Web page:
Building and Using Cyrus SASL on OS/390¶
Cyrus SASLv2 can be made to build on OS/390 with some minimal changes. Here are the suggestions provided by Howard Chu of the OpenLDAP project.
Cyrus SASL must be compiled in ASCII mode. This can be accomplished with a special invocation of c89. For ease of use, you can use a shell script (“acc” is a good name) and set the environment variable CC = acc before configuring anything. The shell script is simple:
#! /bin/sh exec /bin/c89 -Wc,CONVLIT\(ISO8859-1\) -Wc,LANGLVL\(EXTENDED\) -D__LIBASCII $*
To build the source, you’ll need to set these environment variables, at a minimum:
_C89_CCMODE=1 CC=acc CPP="c89 -E" LD=c89 CPPFLAGS=-D_ALL_SOURCE
That should allow you to run configure and get a coherent build environment. Before you type “make” from the top level though, do this:
cd include make CC=c89
In the include directory is a small program that generates an md5global.h header file. This file must be generated in native EBCDIC. If you just typed make from the top level, the program and header file would be generated in ASCII, with an ASCII filename, which would be very confusing and not very useful.
In my initial tests I was able to use SASL/EXTERNAL to perform X.509-based authentication with slapd. I have subsequently tested the DIGEST-MD5 mechanism, using OpenLDAP’s slapd for storage of the secrets. It worked without any trouble. Note, I configured sasl –with-dblib=none to prevent it from trying to use its own sasldb. This is simply because I haven’t had the time to fix the EBCDIC/ASCII dependencies in the rest of the SASL library. Run as-is with a real database backend, the sasldb would try to create ASCII-named database files, which would be very unpleasant. The required fixes are trivial, but they are also numerous, and it is a very time-consuming task to track down all the dependencies.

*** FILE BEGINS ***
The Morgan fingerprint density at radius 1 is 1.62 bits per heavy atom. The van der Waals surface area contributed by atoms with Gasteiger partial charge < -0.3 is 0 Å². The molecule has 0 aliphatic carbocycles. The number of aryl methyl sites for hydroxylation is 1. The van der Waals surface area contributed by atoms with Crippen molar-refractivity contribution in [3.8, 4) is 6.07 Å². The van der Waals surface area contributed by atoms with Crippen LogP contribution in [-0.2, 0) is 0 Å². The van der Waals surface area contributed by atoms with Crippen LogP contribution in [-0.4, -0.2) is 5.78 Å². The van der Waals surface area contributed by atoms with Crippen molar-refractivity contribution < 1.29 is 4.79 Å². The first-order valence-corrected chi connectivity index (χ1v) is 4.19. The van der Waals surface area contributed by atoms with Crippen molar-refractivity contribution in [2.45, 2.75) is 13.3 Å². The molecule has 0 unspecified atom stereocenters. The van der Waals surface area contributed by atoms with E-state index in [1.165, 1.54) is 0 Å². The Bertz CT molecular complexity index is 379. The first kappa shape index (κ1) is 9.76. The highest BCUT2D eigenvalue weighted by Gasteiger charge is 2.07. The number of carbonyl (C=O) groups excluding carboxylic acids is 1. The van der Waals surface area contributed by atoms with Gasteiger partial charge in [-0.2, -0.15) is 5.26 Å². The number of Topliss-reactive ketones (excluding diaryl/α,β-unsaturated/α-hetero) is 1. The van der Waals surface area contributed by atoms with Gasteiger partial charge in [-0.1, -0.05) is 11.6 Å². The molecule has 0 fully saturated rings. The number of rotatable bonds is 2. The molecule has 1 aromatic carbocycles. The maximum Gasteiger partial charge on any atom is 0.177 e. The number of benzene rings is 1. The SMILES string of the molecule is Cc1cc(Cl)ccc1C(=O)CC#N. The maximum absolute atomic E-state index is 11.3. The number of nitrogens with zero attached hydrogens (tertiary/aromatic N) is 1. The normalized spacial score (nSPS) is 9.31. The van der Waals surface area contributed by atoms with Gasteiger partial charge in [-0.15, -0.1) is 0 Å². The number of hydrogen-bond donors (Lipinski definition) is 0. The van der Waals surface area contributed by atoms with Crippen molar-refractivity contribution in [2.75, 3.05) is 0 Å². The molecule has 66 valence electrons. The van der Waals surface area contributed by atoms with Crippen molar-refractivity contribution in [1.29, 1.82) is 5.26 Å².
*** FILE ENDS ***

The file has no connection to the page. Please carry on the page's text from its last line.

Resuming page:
Note that this minimal-effort port of SASL will probably only work in the context of OpenLDAP (though it may work with other special-case auxprop plugins).
No effort has been made to fix the ASCII filenames in the library, this SASL library will be unable to create/parse/handle native config files or database files. This is why I’ve only tested it using secrets stored in slapd, and why I only tried SASL/EXTERNAL at first. (EXTERNAL has no config parameters, and is part of libsasl2 itself, so it doesn’t need to be dynamically loaded from anywhere.)